How Not to Be an Earthworm

[This whole chapter has the faintly phosphorescent humor of decay about it. It is as outmoded as a treatise on how to treat javelin-wounds, now that we know even earthworms are not inviolate.]

Streamlined to ultimate for functional performance the earthworm blindly eats his way, riddling and honeycombing the ground to a depth of ten feet or more as he swallows.

                  — Anatomy Underfoot, J.-J. CONDE

Other wars have made men live like rats, or wolves, or lice, but until this one, except perhaps for the rehearsal in Spain, we have never lived like earthworms.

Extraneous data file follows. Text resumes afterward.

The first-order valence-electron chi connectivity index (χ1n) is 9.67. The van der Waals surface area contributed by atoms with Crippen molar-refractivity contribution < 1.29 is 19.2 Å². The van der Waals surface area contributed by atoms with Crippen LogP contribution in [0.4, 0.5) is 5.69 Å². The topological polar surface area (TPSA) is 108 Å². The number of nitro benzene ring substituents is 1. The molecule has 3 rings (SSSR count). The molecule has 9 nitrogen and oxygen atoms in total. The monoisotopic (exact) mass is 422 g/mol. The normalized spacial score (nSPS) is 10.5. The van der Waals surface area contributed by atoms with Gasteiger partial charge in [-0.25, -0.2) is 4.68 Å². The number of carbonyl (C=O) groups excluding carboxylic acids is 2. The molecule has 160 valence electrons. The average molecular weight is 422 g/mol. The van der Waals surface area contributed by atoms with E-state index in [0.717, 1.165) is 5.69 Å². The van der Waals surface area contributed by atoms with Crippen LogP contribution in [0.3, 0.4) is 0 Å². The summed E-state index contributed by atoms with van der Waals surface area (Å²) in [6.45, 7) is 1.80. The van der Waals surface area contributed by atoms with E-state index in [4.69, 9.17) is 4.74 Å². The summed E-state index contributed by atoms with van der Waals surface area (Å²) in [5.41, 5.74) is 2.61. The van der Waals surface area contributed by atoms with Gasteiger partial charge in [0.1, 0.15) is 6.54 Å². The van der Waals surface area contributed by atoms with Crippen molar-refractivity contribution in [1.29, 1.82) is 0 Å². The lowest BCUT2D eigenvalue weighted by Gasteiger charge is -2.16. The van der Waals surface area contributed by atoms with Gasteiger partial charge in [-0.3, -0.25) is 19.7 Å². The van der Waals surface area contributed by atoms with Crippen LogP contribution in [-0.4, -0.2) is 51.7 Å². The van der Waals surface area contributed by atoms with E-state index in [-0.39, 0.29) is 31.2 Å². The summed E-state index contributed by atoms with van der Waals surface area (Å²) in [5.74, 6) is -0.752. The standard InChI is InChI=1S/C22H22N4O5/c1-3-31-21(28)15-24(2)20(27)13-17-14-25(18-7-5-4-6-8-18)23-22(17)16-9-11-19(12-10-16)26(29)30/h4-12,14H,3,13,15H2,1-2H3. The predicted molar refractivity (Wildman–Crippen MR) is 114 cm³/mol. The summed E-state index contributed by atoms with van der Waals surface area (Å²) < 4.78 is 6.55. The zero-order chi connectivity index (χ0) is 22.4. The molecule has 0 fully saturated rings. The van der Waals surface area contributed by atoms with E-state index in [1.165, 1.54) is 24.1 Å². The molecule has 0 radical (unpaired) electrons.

Now we bend our minds, with the surprised intensity of any nonplused [In the face of continued disapproval I think this should have two esses, just as I think the word busses is proper in the plural for both a vehicle and a kiss. Buses, indeed! I am not nonplused.] creatures, to existing as gracefully as possible without many of the things we have always accepted as our due: light, free air, fresh foods, prepared according to our tastes. It can be done, of course, since we are humans as well as rats, wolves, lice and earthworms.

You may have heard of one woman in England who withdrew to her tidy little bomb-shelter in the garden when the first siren sounded, and emerged, rather dreamily, some two weeks later. She'd been quite comfy, she told her worried neighbors, but she did hope the blinkin' raids would not always last quite so long.

      — M.F.K. Fisher, from How to Cook a Wolf, 1942.